Say what you will about the guys running Iran, but they
are indeed media savvy. How do you get thousands of people off the streets and
into the house and put an end to all these pesky demonstrations? Why, you
broadcast the most popular trilogy of all time on the TV. According to this
anonymous posting from someone in Tehran
one of the state television stations is offering marathon showings of "The Lord
of the Rings."
Ed McMahon, Farrah Fawcett and now Michael Jackson. In one
week it's like an entire issue of "National Enquirer" has been wiped out.
I was never a big fan of Jackson's
music, but I certainly respected his impact on Pop Culture. How could you not?
Not only are there an overwhelming number of references in the mainstream media, but he makes appearances in
the most obscure independent and foreign movies.
The distributors of "The Stoning of Soraya M," according to
the "Hollywood Reporter," face a delicate opportunity as
the release of the film coincides with the ongoing turmoil in Iran over
the disputed election. The film is based on the true story of the 1986 stoning death
of an Iranian
woman accused of adultery by her husband who wanted to get rid of her for a new
What with the crashing economy, the North Koreans having a nutty and Iran
melting down - to name just a few of the crises spinning at the moment - the
status of the death penalty would seem to be near the bottom of President
Obama's list of priorities. Nonetheless, he'll have no choice but to take a
stand on the issue pretty soon, since the cases of six federal death row
inmates will probably see their stays of executions expire in the next few months.
What with the increasingly tense protests against the
disputed election of Mahmoud Ahmedenijad, not to mention the ongoing threat of their nuclear program, the state of filmmaking is not the first thing people think
about when the subject of Iran is raised. Nonetheless, I think it's germane,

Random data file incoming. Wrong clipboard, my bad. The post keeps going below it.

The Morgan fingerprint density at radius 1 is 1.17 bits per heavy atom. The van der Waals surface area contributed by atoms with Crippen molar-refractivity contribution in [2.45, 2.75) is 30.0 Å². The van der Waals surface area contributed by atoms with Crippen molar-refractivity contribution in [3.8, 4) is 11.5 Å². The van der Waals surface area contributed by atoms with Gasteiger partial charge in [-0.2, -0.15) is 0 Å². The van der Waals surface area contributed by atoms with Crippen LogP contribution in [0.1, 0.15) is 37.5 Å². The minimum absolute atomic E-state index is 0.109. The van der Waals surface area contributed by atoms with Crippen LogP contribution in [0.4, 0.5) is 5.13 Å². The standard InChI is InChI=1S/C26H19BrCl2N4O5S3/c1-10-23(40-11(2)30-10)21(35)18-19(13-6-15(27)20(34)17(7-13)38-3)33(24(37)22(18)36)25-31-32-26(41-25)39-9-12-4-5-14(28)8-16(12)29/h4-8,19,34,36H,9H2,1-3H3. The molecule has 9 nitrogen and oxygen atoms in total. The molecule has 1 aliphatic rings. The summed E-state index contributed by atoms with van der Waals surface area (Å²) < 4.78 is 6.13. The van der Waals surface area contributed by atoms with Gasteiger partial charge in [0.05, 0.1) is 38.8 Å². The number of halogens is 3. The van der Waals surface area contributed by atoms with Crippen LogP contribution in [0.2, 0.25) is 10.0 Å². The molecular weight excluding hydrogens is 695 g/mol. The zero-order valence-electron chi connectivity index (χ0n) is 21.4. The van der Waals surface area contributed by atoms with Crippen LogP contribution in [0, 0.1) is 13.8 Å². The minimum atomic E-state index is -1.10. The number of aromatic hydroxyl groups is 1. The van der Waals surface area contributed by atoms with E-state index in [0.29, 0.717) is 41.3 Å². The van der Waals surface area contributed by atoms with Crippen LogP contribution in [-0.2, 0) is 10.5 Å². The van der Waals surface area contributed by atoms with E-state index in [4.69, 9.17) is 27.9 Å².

and so does Vadim Rizov at GreenCine.
The deserved success of "Up"
and other Pixar CGI epics unfortunately overshadows the visual glories of
animated films made the old fashioned way, laboriously by hand. Films like
"Pinocchio," "Dumbo," "Snow White." And
"Aladdin?" Well maybe not so much "Aladdin," if only
because it was in part responsible for deep sixing one of the most ambitious
and dazzling feats of animation ever attempted, Richard Williams's "The Thief
and the Cobbler
Are there no undivorced dads in the movies any more? And do
they all end up going to some imaginary realm to find with their inner child
and so be able to reconnect with their children? My theory: these movies are
written, produced and directed by divorced Hollywood dads who are overworked
and are trying to find with their inner child if not to reconnect with their
inner child than at least to dredge up some material the kids in the audience
(or their parents might) like and thus earn enough to make child support
Well, I guess that clinches it: film criticism, at least in print journalism, is dead.
say no less than the head marketers of MGM/UA and Universal studios, as quoted
in a recent New York Times article (by way of Jeffrey Wells's "Hollywood
Elsewhere" website). And, as we all know, the purpose of film criticism is to
sell the product of major studios.
Truth, they say, is the first casualty in war. Sometimes it's also the last.
Some seventy years after the Soviets and the Nazis signed a
treaty agreeing to invade Poland
and split the country between them, Colonel Sergei Kovalyov, a Russian
historian, recently published an article which appeared on the official website
for the Russian Ministry of Defense entitled "Fictions and Falsifications
in Evaluating the USSR's
Role On the Eve of World War II" in which he explains how the war as all
NOW I remember what I wanted to ask Ed Helms about "The Hangover" when the
two-minute warning from the publicist put me in panic mode. True, he said that
all the "deleted" photosof the boy's lost night in Vegas - shown in a montage
over the credits in the end - were posed. But were they simulated? In
particular one involving Zach Galifianakis
and a woman old enough to be his mother.
A lot can happen in two minutes. Especially if you talk
really fast. Plenty of time to slip in a gratuitous question about misogyny.
PK: Alright. So you went back in forth actually from "The
EH: Yeah. Five days a week in Vegas and two days a week in
"The Office." I worked like 45 days in a row.
PK: Since we only have two minutes, I'll give you three
topics, Mike Tyson; tiger; and getting tasered in the nuts.
If some prognosticators are right (or if you want to believe
the people at Warner Bros.),
the sneak, sleeper hit of the summer will be Todd Phillip's
("Old School") "The Hangover," a crude, lewd, vomit-spewed comedy about four
guys who go to Vegas for a bachelor party and wake up not remembering a damn